Good Worldwide

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GOOD Worldwide Inc. is a media platform that promotes, connects, and reports on individuals, businesses, and non-profits "pushing the world forward."[1][2] GOOD produces a website, a quarterly magazine, online videos, and events highlighting examples of what is sustainable, prosperous, productive, creative, and equitable. The content covers a variety of topics, including the environment, education, urban planning, design, food, politics, culture, lifestyle, technology, and health. GOOD Worldwide Inc. is the consolidation of originally separate brands: Reason Pictures, GOOD Magazine, and GOOD Digital, in partnership with Causes, a Facebook/MySpace app promoting donations of time and money to charities and non-profits; Goodrec, a personal inspiration and service; and Govit, an application that connects US citizens with their elected representatives. [3] GOOD Worldwide Inc. is made up of three organizations: GOOD/Media, GOOD/Community and GOOD/Corps.[4]


GOOD/Media produces a quarterly print magazine, GOOD Magazine, available for individual purchase or as a monthly subscription. In June 2012 most of its editors were fired.[5] The firings were "for strategic reasons" to shift GOOD's focus to its social network.[5] Eight former GOOD Magazine editors and writers raised funds on Kickstarter to create the one-shot magazine Tomorrow before going their separate ways.[6]

GOOD resumed publication of the magazine in 2014, and relaunched with a new design and format in March of 2015. [7]


GOOD/Community runs a website, which was introduced in 2012 as a network of blogs and hosts stories of ways to do good in a variety of categories.[8]


The GOOD/Corps is a consulting team that partners with businesses and nonprofits to collaborate on innovative solutions, programs, and initiatives to improve the community.

Current projects are:

  • The Pepsi Refresh Project, demonstrated the power of crowdsourcing to fund projects. This movement, a collaboration with PepsiCo, was intended to "empower millions of citizens to transform their communities through democratic philanthropy." PepsiCo has since scrapped this project.
  • GOOD/Corps is a partner and consultant to 100Kin10, an organizations created in collaboration with the Carnegie Corporation of New York and The Opportunity Equation, which strives to fulfill the need for 100,000 Science, Technology, Engineering, and Mathematics (STEM) teachers in the United States by 2021. With the support of more than 160 partners, this campaign projects that there will be nearly 37,000 excellent STEM teachers prepared by 2016.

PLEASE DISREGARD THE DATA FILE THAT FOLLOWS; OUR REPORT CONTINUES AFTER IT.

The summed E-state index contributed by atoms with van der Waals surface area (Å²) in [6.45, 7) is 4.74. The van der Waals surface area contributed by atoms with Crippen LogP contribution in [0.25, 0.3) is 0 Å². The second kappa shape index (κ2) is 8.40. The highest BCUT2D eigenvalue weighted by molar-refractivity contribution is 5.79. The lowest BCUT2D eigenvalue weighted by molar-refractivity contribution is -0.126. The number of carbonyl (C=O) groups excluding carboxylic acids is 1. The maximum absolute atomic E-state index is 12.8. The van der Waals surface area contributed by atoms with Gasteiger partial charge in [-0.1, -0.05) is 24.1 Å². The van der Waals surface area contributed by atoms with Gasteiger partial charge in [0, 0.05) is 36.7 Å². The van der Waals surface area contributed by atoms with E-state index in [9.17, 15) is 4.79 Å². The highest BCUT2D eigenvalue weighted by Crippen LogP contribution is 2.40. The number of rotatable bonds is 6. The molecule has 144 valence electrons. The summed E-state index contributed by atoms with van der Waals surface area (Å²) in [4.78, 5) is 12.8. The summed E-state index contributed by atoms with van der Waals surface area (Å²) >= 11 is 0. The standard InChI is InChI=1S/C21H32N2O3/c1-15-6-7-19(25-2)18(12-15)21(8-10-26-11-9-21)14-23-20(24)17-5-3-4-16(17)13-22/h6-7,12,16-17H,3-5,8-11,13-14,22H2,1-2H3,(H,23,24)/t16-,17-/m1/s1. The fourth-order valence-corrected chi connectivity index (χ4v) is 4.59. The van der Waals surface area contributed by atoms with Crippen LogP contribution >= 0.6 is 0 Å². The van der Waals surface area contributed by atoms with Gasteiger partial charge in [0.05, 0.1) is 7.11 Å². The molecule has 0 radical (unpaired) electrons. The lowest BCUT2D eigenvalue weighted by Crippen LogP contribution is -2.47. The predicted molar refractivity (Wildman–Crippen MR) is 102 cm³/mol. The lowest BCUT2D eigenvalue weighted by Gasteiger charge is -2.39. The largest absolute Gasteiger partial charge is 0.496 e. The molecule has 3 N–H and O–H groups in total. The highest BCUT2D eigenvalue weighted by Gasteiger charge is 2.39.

• In the Vote.Give.Grow campaign, GOOD joined alongside Starbucks to create the Starbucks Community Card: Vote.Give.Grow. The Spring 2012 program was "an online platform to deepen customer loyalty by creating opportunities for My Starbucks Rewards members to help direct Starbucks Foundation grants to local nonprofits in all 50 states and 11 cities." As a result of more than 100,000 My Starbucks Rewards members getting involved, $4 million was distributed to 124 non-profits.

Founding and business model[edit]

GOOD was founded in 2006 by Ben Goldhirsh, who wanted to create a "free press for the critical idealist."[9] Eschewing experienced editors, he hired friends from college and high school, including Al Gore's son, Al Gore III, to create a media company characterized by "both bold graphic style and an unconventional approach to business." The team was initially criticized by some industry experts, such as magazine executive and publishing expert Chip Block, who said, "This sounds a lot to me like vanity publishing, a bunch of kids sitting around with something they think is a really good idea, and one of them has a lot of money."[9] Others in the industry praised the magazine's design and concept upon its launch.[9]

GOOD's unconventional business strategy included donating its magazine subscription fees entirely to charities,[9] offering subscribers the option of which organization their fee supported: Teach for America, Millennium Promise, Ashoka, City Year, UNICEF, etc.[10] Goldhirsh explained the reasoning behind the strategy in an interview with Inc.: "The idea was that we would incentivize consumers with the added benefit that their money goes to charity, incentivize these charities to reach their constituencies for the $20 donation, and enjoy the added marketing and public relations that would come from having an innovative strategy."[11] Goldhirsh's theory has been criticized for not being a viable business model.[12] However, the magazine has reached over 200,000 people and raised over a million dollars for partner organizations.[3][13]